I found myself learning a lot about Arpaio through my research on public officials’ support for the controversial Arizona Senate Bill 1070 (SB 1070). The 2010 immigration law had several provisions, but it was provision 2B that prompted national conversation about the so-called “Papers Please” Act. SB 1070 was considered one of the harshest state immigration policies in recent times. Critics argued that police officers would profile Latinxs in their efforts to identify and apprehend undocumented immigrants (Archibold 2010). Activists and public officials against SB 1070 posed the question: What does an illegal immigrant look like? Placing this question at the center of national debates highlighted how central racial politics are in matters of immigration. That is why if you ask me about the relationship between anti-immigrant, anti-Mexican, and anti-Latinx discourse, I will tell you that anti-immigrant and anti-Latinx sentiment often operate together and this is no accident or innocent coincidence. I will tell you that the relationship tells us as much about Latinx and immigrant communities, as it does about upholding white supremacy.
This relationship may be examined by the casual observer, but it has also been analyzed systematically. In my research, I analyze how public officials voiced their support for the contested immigration law during 2009-2012 when color-blind, coded language was still very much the norm. I found that elected officials appealed to a “white injury ideology” – a concept I borrowed from the ethnic studies scholar Lisa Marie Cacho. In order to pass and justify Senate Bill 1070, supporters positioned white Arizonans as victims of undocumented immigration and constructed Latinx immigrants as violent, economic burdens. In this discourse, amid questions of racial profiling, elected officials even constructed Latinx citizens as outside of the injured, white Arizona citizenry. In my analysis of this public discourse, it was public officials like Arpaio, for example, who insisted that they were not racist or engaging in racially discriminatory practices, but were simply enforcing the rule of law. Ultimately, I argued that social actors are able to participate in anti-Latinx sentiment because it is coded and disguised as a seemingly innocent discourse about the enforcing or respecting the rule of law. Such discourse is symbolically violent – but also has consequences for policy.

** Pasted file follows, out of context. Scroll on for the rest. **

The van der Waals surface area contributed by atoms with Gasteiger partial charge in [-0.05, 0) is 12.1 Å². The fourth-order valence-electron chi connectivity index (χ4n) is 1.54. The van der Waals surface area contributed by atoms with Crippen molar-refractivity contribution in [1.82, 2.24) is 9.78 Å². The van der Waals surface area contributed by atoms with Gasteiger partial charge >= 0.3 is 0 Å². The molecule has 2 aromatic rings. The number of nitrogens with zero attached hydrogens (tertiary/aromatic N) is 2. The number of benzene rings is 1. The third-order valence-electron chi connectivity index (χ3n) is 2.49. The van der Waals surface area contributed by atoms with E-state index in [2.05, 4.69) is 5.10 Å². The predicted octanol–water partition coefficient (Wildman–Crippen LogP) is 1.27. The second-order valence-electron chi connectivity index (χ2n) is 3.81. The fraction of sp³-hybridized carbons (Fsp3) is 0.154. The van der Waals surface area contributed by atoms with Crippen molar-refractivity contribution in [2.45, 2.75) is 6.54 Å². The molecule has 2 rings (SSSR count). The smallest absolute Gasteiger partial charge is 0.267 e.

This dangerous conflation and relationship between anti-Latinx and anti-immigrant sentiment is ubiquitous in public discourse. It is also lived out in everyday life when a Latinx U.S. citizen is told to go back to their country, or when an aggressive stranger uses anti- immigrant pejorative terms to verbally attack a Latinx American. It is done in even seemingly innocent ways when a person says something about immigrants and then uses Latinx as a synonym. In the U.S. context, I sometimes wonder: is it possible for the “immigrant” to exist without conjuring the image of a Latinx person, or for “Latinx,”“Hispanic,” or “Mexican” to exist without the haunting specter of illegality? For Latinx citizens or legal immigrants, the answers do not lie in creating boundaries between us and immigrants. That will not save us. I suspect we will not be saved unless we are able to highlight the specificity of the Mexican and Latinx experience while also engaging in cross-race and intersectional analysis of how anti- immigrant discourses – and the pardoning of Arpaio – contribute to upholding white supremacy.